Narendra Modi’s masterstroke aimed at clamping down on black money in Asia’s third-largest economy could have an unintended (at least ostensibly) outcome: choking funding to political parties and their election campaigns.
Campaign financing in India has typically been driven by unofficial funds. Data over the last decade shows that some 75% of the money going to political parties is from undocumented sources, Milan Vaishnav, senior associate in the South Asia program at Carnegie Endowment for International Peace, explained in an interview on Nov. 08.
Vaishnav, whose research mainly focuses on the Indian political economy, said that with polls around the corner in key Indian states such as Uttar Pradesh (UP) and Punjab, the pulling out of the Rs500 and Rs1,000 currency notes could spell bad news for most political parties, including the Narendra Modi-led Bharatiya Janata Party (BJP).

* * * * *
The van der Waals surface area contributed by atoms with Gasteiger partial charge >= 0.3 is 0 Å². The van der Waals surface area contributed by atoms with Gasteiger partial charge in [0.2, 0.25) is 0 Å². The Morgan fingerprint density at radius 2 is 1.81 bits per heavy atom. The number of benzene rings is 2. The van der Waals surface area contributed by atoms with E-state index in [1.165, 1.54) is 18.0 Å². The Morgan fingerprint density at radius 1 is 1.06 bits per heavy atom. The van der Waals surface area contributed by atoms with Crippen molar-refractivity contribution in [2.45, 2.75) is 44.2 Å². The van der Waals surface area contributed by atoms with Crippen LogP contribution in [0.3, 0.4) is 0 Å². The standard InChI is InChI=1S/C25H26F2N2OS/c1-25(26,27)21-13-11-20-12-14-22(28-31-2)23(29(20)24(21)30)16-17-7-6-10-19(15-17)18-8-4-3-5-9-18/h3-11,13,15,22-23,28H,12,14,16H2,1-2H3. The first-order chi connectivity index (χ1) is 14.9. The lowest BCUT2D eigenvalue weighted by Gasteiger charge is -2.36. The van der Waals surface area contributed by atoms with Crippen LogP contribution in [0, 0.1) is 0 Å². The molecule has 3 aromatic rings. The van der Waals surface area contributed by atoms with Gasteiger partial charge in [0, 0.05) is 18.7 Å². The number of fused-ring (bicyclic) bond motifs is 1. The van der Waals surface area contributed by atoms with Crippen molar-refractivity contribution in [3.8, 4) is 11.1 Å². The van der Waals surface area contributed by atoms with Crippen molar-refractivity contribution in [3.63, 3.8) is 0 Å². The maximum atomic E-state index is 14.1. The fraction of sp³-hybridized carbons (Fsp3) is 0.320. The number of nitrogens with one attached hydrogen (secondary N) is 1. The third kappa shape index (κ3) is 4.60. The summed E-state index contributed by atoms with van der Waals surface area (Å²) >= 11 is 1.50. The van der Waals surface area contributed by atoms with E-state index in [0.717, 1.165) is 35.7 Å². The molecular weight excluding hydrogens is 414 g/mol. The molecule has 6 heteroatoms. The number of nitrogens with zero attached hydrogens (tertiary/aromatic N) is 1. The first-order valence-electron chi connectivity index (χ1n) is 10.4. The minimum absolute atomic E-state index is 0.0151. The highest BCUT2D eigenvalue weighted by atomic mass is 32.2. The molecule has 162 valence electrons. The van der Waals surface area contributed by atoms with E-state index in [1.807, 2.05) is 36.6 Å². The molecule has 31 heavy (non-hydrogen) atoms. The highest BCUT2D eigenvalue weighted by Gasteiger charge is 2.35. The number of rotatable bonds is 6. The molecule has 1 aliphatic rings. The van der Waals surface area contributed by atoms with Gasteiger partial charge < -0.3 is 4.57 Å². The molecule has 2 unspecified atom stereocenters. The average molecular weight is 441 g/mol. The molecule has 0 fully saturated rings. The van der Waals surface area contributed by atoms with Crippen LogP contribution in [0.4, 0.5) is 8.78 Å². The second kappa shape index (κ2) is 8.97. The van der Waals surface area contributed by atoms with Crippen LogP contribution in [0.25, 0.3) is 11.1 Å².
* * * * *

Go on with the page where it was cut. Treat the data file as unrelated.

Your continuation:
By putting himself at the forefront of the political messaging intended through this move, evidently the prime minister, too, is keen on milking it. Yet, there is a risk of it backfiring, Vaishnav said.
Edited excerpts from the interview:
With UP and Punjab election-bound, how will the currency note withdrawal impact campaign financing?
It’s going to be hugely disruptive. Parties are going to have to scramble to find alternative sources of funding and the smaller parties are going to have the toughest time. From the perspective of the Bharatiya Janata Party (BJP), which probably has the most diversified sources, this will choke up some of its funding, but (it will) also (hit) their rivals.
It is interesting to think of a historical analogy. In 1969, Indira Gandhi banned corporate donations to political parties. Now, she knew that this was going to choke up money going to the Swatantra Party and the Jansangh, who were kind of conservative. But the Congress could find other ways—either extort from businesses or get money through other channels. So it was a politically savvy move but didn’t do much to deal with the underlying issues.